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Thursday, January 30, 2014

For Singles Only--But Anyone May Read This

Photo by: marin

First, I want to thank those who participated in The Singles Survey. I think your responses were eye opening, profound, and inspirational. Some were hilarious, and some showed your real hurts and disappointments. I am grateful for your sincere answers.

Here are just a few thoughts:

1. It’s normal and biblically okay to be single. The Apostle Paul recognized that. (1 Corinthians 7:7-8, 38) If you think about it, Jesus was single, too. Quite a few of our positive biblical examples were single women: Miriam, the daughters of Zelophehad, Naaman’s servant girl, Job’s beautiful daughters, Rhoda, Dorcas, Anna, Mary Magdalene, Mary and Martha of Bethany, Salome, and Philip the evangelist’s daughters.

2. It is not wrong to want to marry. The desire to have a husband and children is good—as long as it doesn’t interfere with your present contentment. Let your conversation be without covetousness; and be content with such things as ye have: for he hath said, I will never leave thee, nor forsake thee (Hebrews 13:5).

3. Those of you who do not desire marriage may have the “gift of singleness” that Paul talks about in 1 Corinthians 7:7-8. Wanting to remain single is just as normal and biblical as the desire to get married.

4. You can totally overcome awkwardness with men. Just follow the advice that Paul gave Timothy, a single pastor about 35 years old: Rebuke not an elder, but intreat him as a father; and the younger men as brethren; The elder women as mothers; the younger as sisters, with all purity (1 Timothy 5:1-2). Timothy was to treat older men as fathers, younger men as brothers, and so on—with purity. How should you view the men around you? As fathers and brothers. That’s easy! You can be a friend, have fun, and be comfortable. Do not flirt. Do not look at them as “potential” anythings, just as fathers or brothers, as age may dictate. Then, if something happens, it’s the man who makes the move, and you’ll know it is the Lord’s doing, and not a result of your actions. (Yes, I made up the word anythings.)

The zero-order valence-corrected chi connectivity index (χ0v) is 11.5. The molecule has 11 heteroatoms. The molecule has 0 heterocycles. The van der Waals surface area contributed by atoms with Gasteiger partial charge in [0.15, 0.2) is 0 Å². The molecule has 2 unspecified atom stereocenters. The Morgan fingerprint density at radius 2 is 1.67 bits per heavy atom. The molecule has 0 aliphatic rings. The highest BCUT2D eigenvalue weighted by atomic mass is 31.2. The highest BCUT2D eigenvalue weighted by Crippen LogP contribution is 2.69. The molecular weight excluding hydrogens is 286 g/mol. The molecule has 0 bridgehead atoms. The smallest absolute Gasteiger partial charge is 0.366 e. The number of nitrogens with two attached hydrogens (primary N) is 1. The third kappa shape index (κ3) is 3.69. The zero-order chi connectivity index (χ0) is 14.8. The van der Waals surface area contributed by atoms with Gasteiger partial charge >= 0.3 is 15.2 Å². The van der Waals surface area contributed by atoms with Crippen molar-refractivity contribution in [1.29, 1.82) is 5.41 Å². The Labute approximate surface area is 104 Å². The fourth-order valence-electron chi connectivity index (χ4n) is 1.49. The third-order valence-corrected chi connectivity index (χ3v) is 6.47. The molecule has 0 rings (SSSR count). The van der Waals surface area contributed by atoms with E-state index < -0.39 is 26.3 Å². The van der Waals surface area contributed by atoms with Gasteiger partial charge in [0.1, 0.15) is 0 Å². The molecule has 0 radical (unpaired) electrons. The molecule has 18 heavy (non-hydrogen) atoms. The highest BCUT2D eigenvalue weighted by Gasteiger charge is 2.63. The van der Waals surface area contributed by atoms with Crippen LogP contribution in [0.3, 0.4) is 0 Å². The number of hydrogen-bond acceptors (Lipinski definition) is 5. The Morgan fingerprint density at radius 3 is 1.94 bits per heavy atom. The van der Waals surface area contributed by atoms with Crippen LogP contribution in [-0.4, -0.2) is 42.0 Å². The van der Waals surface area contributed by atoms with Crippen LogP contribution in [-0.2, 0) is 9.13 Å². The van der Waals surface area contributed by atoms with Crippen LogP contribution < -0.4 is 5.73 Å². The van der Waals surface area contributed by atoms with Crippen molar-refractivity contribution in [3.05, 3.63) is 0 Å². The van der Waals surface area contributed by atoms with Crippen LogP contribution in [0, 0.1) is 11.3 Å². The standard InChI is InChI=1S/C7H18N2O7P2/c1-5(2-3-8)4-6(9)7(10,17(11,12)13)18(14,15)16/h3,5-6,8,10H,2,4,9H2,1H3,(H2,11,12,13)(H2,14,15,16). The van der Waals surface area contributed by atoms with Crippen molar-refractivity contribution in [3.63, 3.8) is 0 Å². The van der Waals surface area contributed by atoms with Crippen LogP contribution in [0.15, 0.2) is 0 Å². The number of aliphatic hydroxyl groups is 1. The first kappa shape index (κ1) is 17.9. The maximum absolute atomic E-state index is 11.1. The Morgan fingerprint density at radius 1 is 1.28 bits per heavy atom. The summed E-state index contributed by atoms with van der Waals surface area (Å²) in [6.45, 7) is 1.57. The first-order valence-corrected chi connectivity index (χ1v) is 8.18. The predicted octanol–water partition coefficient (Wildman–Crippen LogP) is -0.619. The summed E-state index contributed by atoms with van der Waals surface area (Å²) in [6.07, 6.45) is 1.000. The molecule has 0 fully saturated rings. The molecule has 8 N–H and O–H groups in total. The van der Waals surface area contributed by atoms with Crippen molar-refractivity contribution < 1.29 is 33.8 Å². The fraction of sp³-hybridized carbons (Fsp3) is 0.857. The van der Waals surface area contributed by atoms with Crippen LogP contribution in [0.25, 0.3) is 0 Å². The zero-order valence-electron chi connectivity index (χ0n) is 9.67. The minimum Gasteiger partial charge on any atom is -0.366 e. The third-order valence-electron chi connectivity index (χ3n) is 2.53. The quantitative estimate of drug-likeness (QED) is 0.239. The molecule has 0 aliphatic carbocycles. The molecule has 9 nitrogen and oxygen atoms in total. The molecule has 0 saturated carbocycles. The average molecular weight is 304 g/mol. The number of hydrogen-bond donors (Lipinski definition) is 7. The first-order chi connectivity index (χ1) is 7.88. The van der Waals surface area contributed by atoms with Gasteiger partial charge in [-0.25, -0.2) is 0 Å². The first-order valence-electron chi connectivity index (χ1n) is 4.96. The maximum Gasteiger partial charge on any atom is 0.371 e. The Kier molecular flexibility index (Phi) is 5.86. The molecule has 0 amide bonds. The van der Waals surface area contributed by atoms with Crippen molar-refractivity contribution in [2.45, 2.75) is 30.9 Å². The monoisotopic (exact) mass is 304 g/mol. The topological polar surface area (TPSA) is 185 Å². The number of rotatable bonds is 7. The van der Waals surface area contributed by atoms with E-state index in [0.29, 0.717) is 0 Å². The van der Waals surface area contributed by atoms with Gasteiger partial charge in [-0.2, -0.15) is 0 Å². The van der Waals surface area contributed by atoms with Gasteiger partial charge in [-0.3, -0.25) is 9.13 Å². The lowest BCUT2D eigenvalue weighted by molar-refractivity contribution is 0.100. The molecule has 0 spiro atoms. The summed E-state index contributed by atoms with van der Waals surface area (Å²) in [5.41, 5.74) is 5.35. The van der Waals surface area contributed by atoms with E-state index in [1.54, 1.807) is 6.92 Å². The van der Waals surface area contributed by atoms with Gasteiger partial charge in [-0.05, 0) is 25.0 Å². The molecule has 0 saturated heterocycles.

5. When you’re lonely, reach out to God. Many of you already look to the Lord for your strength. (I’m going to tell you a secret: married women struggle with loneliness, too. Husbands can’t and don’t meet heart needs. Only God can do that.) I think you will find amazing comfort and strength in the Psalms. Get into God’s Word. God knows exactly what you need and when you need it. A daily diet of Bible along with honest prayer is the only answer to anyone’s heart needs.

6. Reach out to other Christian women. Call someone or do something with a friend. Some of you responded that you like to clam up and “deal with” your loneliness. It’s probably not healthy to go into hiding. Instead, why not get out of the house and do something fun with someone else? Be a friend, and you will have friends. A man that hath friends must shew himself friendly: and there is a friend that sticketh closer than a brother (Proverbs 18:24).

7. Make ministry a priority. There are needy people all around you. Open your eyes, and meet those needs that you can. Get busy in your local church.

8. Remember that insensitive remarks come from ignorance.
  • When someone says you need to get married, remember that they don’t realize that the Bible describes two different roles for women—even in one verse—1 Corinthians 7:34.
  • When someone says you need to find a husband, remember that only bad women in the Bible ever went after men. No good biblical woman ever did.
  • When someone sets you up with her nephew or some man in the church, understand that they truly want to help you—even though you and the Lord don’t need any help. You can kindly say, “No, thank you.” If you get invited to the same place at the same time as the eligible guy, just treat him nicely. You never have to do this again. (Usually, the man knows he’s been set up, too. How embarrassing!)